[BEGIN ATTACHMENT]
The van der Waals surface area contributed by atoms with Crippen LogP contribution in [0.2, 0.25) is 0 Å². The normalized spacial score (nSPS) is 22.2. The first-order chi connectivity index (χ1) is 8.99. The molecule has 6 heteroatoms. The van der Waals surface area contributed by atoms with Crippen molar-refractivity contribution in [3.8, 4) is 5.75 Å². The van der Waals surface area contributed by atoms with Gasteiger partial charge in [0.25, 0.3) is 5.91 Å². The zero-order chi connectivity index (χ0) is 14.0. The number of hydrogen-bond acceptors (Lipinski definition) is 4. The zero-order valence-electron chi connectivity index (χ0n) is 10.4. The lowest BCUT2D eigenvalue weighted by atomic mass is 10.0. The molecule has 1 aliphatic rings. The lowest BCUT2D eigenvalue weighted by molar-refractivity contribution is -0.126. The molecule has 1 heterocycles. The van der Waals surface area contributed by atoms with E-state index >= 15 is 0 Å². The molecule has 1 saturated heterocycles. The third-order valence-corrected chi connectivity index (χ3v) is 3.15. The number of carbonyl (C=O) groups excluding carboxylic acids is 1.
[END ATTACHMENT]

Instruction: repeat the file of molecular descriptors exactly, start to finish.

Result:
The van der Waals surface area contributed by atoms with Crippen LogP contribution in [0.2, 0.25) is 0 Å². The normalized spacial score (nSPS) is 22.2. The first-order chi connectivity index (χ1) is 8.99. The molecule has 6 heteroatoms. The van der Waals surface area contributed by atoms with Crippen molar-refractivity contribution in [3.8, 4) is 5.75 Å². The van der Waals surface area contributed by atoms with Gasteiger partial charge in [0.25, 0.3) is 5.91 Å². The zero-order chi connectivity index (χ0) is 14.0. The number of hydrogen-bond acceptors (Lipinski definition) is 4. The zero-order valence-electron chi connectivity index (χ0n) is 10.4. The lowest BCUT2D eigenvalue weighted by atomic mass is 10.0. The molecule has 1 aliphatic rings. The lowest BCUT2D eigenvalue weighted by molar-refractivity contribution is -0.126. The molecule has 1 heterocycles. The van der Waals surface area contributed by atoms with E-state index >= 15 is 0 Å². The molecule has 1 saturated heterocycles. The third-order valence-corrected chi connectivity index (χ3v) is 3.15. The number of carbonyl (C=O) groups excluding carboxylic acids is 1.